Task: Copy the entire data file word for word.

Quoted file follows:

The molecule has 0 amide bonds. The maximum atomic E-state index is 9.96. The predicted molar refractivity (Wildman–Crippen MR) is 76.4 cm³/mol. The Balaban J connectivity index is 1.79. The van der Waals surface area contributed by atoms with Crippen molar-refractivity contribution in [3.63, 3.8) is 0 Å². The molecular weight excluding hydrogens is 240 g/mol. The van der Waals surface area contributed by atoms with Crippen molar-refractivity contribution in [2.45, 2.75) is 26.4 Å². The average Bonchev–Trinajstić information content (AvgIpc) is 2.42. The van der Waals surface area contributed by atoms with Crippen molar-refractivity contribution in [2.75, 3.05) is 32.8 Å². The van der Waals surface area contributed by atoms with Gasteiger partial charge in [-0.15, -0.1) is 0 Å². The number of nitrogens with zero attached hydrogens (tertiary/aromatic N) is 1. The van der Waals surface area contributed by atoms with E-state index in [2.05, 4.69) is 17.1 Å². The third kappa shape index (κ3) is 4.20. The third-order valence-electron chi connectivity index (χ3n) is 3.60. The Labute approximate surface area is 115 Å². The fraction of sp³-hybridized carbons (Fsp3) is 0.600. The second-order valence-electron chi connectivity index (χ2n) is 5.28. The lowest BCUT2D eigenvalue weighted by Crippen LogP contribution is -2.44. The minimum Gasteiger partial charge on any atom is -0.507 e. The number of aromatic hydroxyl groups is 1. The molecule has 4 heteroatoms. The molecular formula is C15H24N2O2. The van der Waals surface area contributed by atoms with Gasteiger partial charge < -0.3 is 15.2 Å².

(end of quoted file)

The molecule has 0 amide bonds. The maximum atomic E-state index is 9.96. The predicted molar refractivity (Wildman–Crippen MR) is 76.4 cm³/mol. The Balaban J connectivity index is 1.79. The van der Waals surface area contributed by atoms with Crippen molar-refractivity contribution in [3.63, 3.8) is 0 Å². The molecular weight excluding hydrogens is 240 g/mol. The van der Waals surface area contributed by atoms with Crippen molar-refractivity contribution in [2.45, 2.75) is 26.4 Å². The average Bonchev–Trinajstić information content (AvgIpc) is 2.42. The van der Waals surface area contributed by atoms with Crippen molar-refractivity contribution in [2.75, 3.05) is 32.8 Å². The van der Waals surface area contributed by atoms with Gasteiger partial charge in [-0.15, -0.1) is 0 Å². The number of nitrogens with zero attached hydrogens (tertiary/aromatic N) is 1. The van der Waals surface area contributed by atoms with E-state index in [2.05, 4.69) is 17.1 Å². The third kappa shape index (κ3) is 4.20. The third-order valence-electron chi connectivity index (χ3n) is 3.60. The Labute approximate surface area is 115 Å². The fraction of sp³-hybridized carbons (Fsp3) is 0.600. The second-order valence-electron chi connectivity index (χ2n) is 5.28. The lowest BCUT2D eigenvalue weighted by Crippen LogP contribution is -2.44. The minimum Gasteiger partial charge on any atom is -0.507 e. The number of aromatic hydroxyl groups is 1. The molecule has 4 heteroatoms. The molecular formula is C15H24N2O2. The van der Waals surface area contributed by atoms with Gasteiger partial charge < -0.3 is 15.2 Å².